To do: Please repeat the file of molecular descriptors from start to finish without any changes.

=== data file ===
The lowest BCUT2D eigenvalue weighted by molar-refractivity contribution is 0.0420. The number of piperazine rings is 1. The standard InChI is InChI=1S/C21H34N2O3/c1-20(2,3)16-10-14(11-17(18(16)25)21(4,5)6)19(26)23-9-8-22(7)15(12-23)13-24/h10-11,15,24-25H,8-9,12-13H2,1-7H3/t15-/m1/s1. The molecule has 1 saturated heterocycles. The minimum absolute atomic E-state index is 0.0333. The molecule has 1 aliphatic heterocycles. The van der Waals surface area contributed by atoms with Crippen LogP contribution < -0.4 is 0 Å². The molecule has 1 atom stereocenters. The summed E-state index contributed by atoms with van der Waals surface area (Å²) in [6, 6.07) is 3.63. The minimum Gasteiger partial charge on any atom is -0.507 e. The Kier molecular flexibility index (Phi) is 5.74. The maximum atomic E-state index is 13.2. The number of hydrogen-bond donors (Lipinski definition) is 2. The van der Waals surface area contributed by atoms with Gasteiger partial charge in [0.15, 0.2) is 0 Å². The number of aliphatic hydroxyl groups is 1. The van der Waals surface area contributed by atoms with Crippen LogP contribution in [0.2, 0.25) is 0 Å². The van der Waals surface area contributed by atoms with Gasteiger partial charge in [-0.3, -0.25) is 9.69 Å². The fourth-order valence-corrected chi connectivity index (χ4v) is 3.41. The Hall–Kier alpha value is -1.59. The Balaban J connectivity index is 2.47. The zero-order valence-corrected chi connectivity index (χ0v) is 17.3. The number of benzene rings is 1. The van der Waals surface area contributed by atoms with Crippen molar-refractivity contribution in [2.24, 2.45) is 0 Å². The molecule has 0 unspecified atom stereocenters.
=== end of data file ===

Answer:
The lowest BCUT2D eigenvalue weighted by molar-refractivity contribution is 0.0420. The number of piperazine rings is 1. The standard InChI is InChI=1S/C21H34N2O3/c1-20(2,3)16-10-14(11-17(18(16)25)21(4,5)6)19(26)23-9-8-22(7)15(12-23)13-24/h10-11,15,24-25H,8-9,12-13H2,1-7H3/t15-/m1/s1. The molecule has 1 saturated heterocycles. The minimum absolute atomic E-state index is 0.0333. The molecule has 1 aliphatic heterocycles. The van der Waals surface area contributed by atoms with Crippen LogP contribution < -0.4 is 0 Å². The molecule has 1 atom stereocenters. The summed E-state index contributed by atoms with van der Waals surface area (Å²) in [6, 6.07) is 3.63. The minimum Gasteiger partial charge on any atom is -0.507 e. The Kier molecular flexibility index (Phi) is 5.74. The maximum atomic E-state index is 13.2. The number of hydrogen-bond donors (Lipinski definition) is 2. The van der Waals surface area contributed by atoms with Gasteiger partial charge in [0.15, 0.2) is 0 Å². The number of aliphatic hydroxyl groups is 1. The van der Waals surface area contributed by atoms with Crippen LogP contribution in [0.2, 0.25) is 0 Å². The van der Waals surface area contributed by atoms with Gasteiger partial charge in [-0.3, -0.25) is 9.69 Å². The fourth-order valence-corrected chi connectivity index (χ4v) is 3.41. The Hall–Kier alpha value is -1.59. The Balaban J connectivity index is 2.47. The zero-order valence-corrected chi connectivity index (χ0v) is 17.3. The number of benzene rings is 1. The van der Waals surface area contributed by atoms with Crippen molar-refractivity contribution in [2.24, 2.45) is 0 Å². The molecule has 0 unspecified atom stereocenters.